Politico, HBR, The Guardian: Who redesigned it best?
Along with a new batch of media site redesigns come a few firsts, as well. Politico, for example, has redesigned its website for the first time in its seven year history, and The Guardian’s U.S. recent refresh marks the first time it’s redesigned almost entirely in public, with its readers’ input.
Here’s a look at the thinking behind the redesigns, and what the publishers were able to pull off.
Politico’s old design was getting a little long in the tooth. With its new visual update, the political newspaper wants to not only create a cleaner reading environment, but use the new design to give readers more obvious cues that Politico does more than 500-word news bites — it also does lots of original content as well.
“I’ve always found it frustrating on websites when you click and you can’t tell if a story is going to be three paragraphs three thousand words,” said Politico editor Susan Glasser. “Our design wants to help readers understand that.”
But while Politico wants to draw more attention to its original content, it’s still not losing any of its speedy metabolism. Timeline, one of the site’s new features, for example, gives readers an itemized rundown of the 50 most-recent Politico stories, and subsections like “The Morning Report” and “Latest on Politico” tell readers know which recent news items they need to read.
“When we report the news, we want to own the cycle, not be owned by it,” Glasser said.
Harvard Business Review
Harvard Business Review may sound like the publication of choice for stodgy, Ivy League MBA types, but the site’s new redesign, its first in four years, is a part of its attempts to attract a larger, more digital audience.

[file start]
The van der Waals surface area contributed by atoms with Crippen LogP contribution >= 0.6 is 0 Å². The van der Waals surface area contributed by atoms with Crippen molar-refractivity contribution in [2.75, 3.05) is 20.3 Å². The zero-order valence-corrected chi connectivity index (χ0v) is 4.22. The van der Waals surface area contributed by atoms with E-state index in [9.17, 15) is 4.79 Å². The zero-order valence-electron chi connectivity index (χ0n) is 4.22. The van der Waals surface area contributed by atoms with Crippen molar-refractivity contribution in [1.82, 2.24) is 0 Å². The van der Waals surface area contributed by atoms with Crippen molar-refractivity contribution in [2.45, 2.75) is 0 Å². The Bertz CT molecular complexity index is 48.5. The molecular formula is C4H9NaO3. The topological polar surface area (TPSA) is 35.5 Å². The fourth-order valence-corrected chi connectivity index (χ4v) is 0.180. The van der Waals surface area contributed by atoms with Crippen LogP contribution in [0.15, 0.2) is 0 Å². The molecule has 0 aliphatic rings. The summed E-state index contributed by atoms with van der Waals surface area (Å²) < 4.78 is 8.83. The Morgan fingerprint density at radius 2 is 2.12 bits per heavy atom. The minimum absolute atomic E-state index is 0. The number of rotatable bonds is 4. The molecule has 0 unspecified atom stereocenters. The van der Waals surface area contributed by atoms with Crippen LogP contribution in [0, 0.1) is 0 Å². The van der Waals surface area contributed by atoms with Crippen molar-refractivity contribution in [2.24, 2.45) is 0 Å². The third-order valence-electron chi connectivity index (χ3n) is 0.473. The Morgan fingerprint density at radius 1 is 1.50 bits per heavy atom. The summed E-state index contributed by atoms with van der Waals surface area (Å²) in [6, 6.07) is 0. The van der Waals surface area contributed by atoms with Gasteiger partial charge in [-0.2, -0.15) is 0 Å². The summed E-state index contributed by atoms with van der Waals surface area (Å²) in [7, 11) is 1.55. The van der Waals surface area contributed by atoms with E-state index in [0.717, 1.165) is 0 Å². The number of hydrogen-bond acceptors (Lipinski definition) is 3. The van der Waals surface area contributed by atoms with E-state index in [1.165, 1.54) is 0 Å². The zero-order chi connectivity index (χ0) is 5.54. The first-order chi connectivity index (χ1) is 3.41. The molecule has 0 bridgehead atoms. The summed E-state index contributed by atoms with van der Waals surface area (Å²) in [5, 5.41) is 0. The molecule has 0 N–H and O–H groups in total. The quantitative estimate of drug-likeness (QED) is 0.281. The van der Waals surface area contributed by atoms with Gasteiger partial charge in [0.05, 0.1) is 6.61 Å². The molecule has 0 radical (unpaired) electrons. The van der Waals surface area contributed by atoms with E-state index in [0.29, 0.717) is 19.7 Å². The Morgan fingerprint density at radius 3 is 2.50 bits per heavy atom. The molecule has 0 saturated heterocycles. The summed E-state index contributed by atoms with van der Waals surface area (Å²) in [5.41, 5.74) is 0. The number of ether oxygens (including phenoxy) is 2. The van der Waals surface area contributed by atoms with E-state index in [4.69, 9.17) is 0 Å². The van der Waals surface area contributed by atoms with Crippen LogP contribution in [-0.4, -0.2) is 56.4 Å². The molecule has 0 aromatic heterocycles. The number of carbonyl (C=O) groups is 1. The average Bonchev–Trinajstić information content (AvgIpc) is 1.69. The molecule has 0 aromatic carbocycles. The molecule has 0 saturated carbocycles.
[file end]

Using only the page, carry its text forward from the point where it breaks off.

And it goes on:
One big component of the new design is personalization. Readers who register for the new HBR system can save and organize useful articles from HBR’s 4,000-article archive into their own personal libraries, which they can share with others. All of those preferences also help HBR make reader recommendations, creating an effective feedback loop that, ideally, will keep readers coming back.
But HBR is still in the business of moving subscriptions, not just creating fancy user experience. The site hopes its new redesign, which is focused on the user experience and subscriber-only tools, will encourage more people to sign for its subscription plans. (HBR expects to add 100,000 new subscribers as a result of the redesign.)
“If your revenue is exclusively based on advertising, then you do crazy Forbes stuff. But that’s not the case with us. We have a balanced situation,” Eric Hellweg, HBR’s managing director of digital strategy, said in October.
The Guardian US
While Politico and Harvard Business Review are targeted towards relatively focused audiences, The Guardian has cast a much wider audience net. This means that it’s accountable to many, many more readers when it switches things up.
The Guardian’s solution? Crowdsource the latest redesign to its U.S. homepage, which gets 27 million unique visitors a month. Between announcing its redesign and debuting the final product, The Guardian got over 26,000 comments from readers, who were all-too-eager to tell the site what they thought of its progress.
The Guardian said that the ultimate goal behind the new homepage is make its journalism “easier to find and engage with”. With that in mind, homepage stories are designed to be easier for readers to differentiate: Shorter, more newsy stories, for example, don’t get as much homepage space as The Guardian’s longer, more in-depth reporting. It’s similar to the strategy Politico is cooking up.
“The simple list view still dominates most news sites: there’s either a vertical or chronological hierarchy of importance,” Guardian News Media digital strategy director Wolfgang Blau told Digiday in October. “We wanted to offer more nuance and assign levels of importance.”
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